Valley of Kings in Luxor

The majority of people when they think of Egypt usually think of three things:tombs, temples, and pyramids The most well-known tombs and temples are down south in and around the city of Luxor, whereas the first of these, the Pyramids, are primarily located just outside of Cairo in the north of Egypt.The most well-known of Luxor’s many mind-blowing locations is the fabled Valley of the Kings, which served as the burial site for numerous of Egypt’s most powerful pharaohs.
The location of the Valley of the Kings, also known as Wadi el Muluk in Arabic, has been known since the ancients began burying their kings there. In antiquity, many of the tombs at the site were broken into and their contents stolen.However, a lot of other tombs were much harder to find, and not all were found until the 20th century. The most well-known one was King Tut’s tomb, which Howard Carter found in 1922.Even in the 21st century, a brand-new tomb was discovered and is still being excavated.It goes without saying that the area is still a working archaeological site today.
The opening times of tombs change from time to time, but some of the most popular ones usually stay open all year, while others open and close at random.I’ve been inside almost all of the tombs that are always open, but every now and then one will open for a while, giving me a chance to explore something new.I recently went to the Valley when a tomb I had never seen before was open to the public, and I saw something really interesting and one-of-a-kind: ancient Greek graffiti (think:Christian desecration of the ancient Egyptian polytheistic artwork on the tomb’s walls (such as “Socrates wuz here” and “Plato + Athena 4ever”)
Because your ticket only grants you access to three of the valley’s tombs, it can be very important to consult a resource, such as Egypt Travel Blog, regarding this location in order to get the most out of your visit to the Valley of the Kings.There are short tombs with badly eroded wall art and longer tombs with multiple chambers and elaborate, well-preserved murals.There are also deeper tombs that require careful walking down and back up steep steps. Other tombs, on the other hand, have quick and easy inclines and are better for people who are tired, old, out of shape, or afraid of being confined.
The Ministry of Antiquities at the Valley employs local “tomb guards” to check and punch visitor tickets in order to help enforce the three-tomb rule.After punching your ticket, these guys might also walk with you into the tomb during slow times and try to give you a flash light or point out some interesting things on the tomb’s walls for you in broken English.All of them are very nice, but just know that they would appreciate a payment for their “services.”Most of the time, a few Egyptian pound will do.
Even though they have been allowed in the past, cameras are usually not allowed inside the Valley complex as a whole.Despite the fact that cameras were allowed in the Valley, photography was not allowed inside the tombs.An inconsiderate tourist will occasionally sneak in with a camera and take a flash photo inside one of the tombs, angering the tomb guard and frequently leading to the confiscation of the camera.The camera is typically returned after several other parties intervene and a bribe is paid.
The tomb guard may actually offer to let you take a picture without a flash sometimes during slow periods.inside the tomb itself.This is still against the rules; however, if offered, be aware that the individual is seeking a decent kickback—or “backsheesh” in Arabic—of approximately 20 to 30 Egyptian pounds in return for the privilege.If you accept his offer, just be careful—you and he could end up in trouble if you are discovered by an outsider.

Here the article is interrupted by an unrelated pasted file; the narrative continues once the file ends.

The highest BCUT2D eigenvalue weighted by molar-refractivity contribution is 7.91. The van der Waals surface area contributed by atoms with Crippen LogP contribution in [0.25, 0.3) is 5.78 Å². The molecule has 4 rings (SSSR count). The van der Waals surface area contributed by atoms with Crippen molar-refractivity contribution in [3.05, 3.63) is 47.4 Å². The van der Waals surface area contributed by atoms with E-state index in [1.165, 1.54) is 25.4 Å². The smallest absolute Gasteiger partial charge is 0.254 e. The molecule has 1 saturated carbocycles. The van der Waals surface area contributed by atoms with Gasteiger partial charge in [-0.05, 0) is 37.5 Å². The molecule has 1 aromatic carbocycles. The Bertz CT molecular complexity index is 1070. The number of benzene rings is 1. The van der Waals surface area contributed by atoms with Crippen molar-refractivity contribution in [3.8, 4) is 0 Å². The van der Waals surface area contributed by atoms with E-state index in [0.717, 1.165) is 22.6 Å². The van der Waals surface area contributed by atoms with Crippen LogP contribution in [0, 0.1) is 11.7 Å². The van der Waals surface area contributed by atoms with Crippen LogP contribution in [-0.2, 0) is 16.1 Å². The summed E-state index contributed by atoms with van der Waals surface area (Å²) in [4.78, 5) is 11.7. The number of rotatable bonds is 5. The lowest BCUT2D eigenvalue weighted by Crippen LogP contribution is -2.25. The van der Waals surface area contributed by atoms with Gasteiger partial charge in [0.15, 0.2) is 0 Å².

Within the Valley of the Kings complex, there are two tombs that are open to the public but require an additional ticket to enter.These are King Tut’s and Ramses VI’s tombs, Egypt’s most famous pharaohs.If you want to see these tombs, you’ll need to make sure to buy the additional tickets before entering the Valley complex. After taking the tram, you’ll also need an additional ticket, but you don’t need it if you don’t mind walking for a few more minutes.
One of those Egypt experiences that is cool to say you had is going to King Tut’s tomb, but there isn’t much more to it than that.The tomb is small and not very decorated because his death was unexpected and his burial was done quickly.All of the amazing treasures that were found in the tomb were excavated and brought to the Egyptian Museum in Cairo, where they are now among the most popular exhibits there.The mummy of Tut is the only thing that really remains in his tomb.Seeing the actual mummified body of the boy king is the only other reason you might want to pay for the additional ticket to enter this tomb, other than the cool factor of being in King Tut’s famous small tomb and being able to stay there.
After exploring the valley, you’ll exit through the same gate you came in and take the tram to the main entrance, where you can either walk down or take the short ride.If you don’t need the restroom again, which is just inside the visitors center doors and costs a pound, you’ll go to the right when you get back to the center to pass through “the gauntlet.”You can take pictures of the Valley from outside the compound if you want to, but it’s hard to really capture the essence of the place from the outside.Unless you want to purchase a set of postcards depicting the tombs, which you will almost certainly be offered as you leave, the immortal images of the tombs will have to remain in your mind and memory for the time being.

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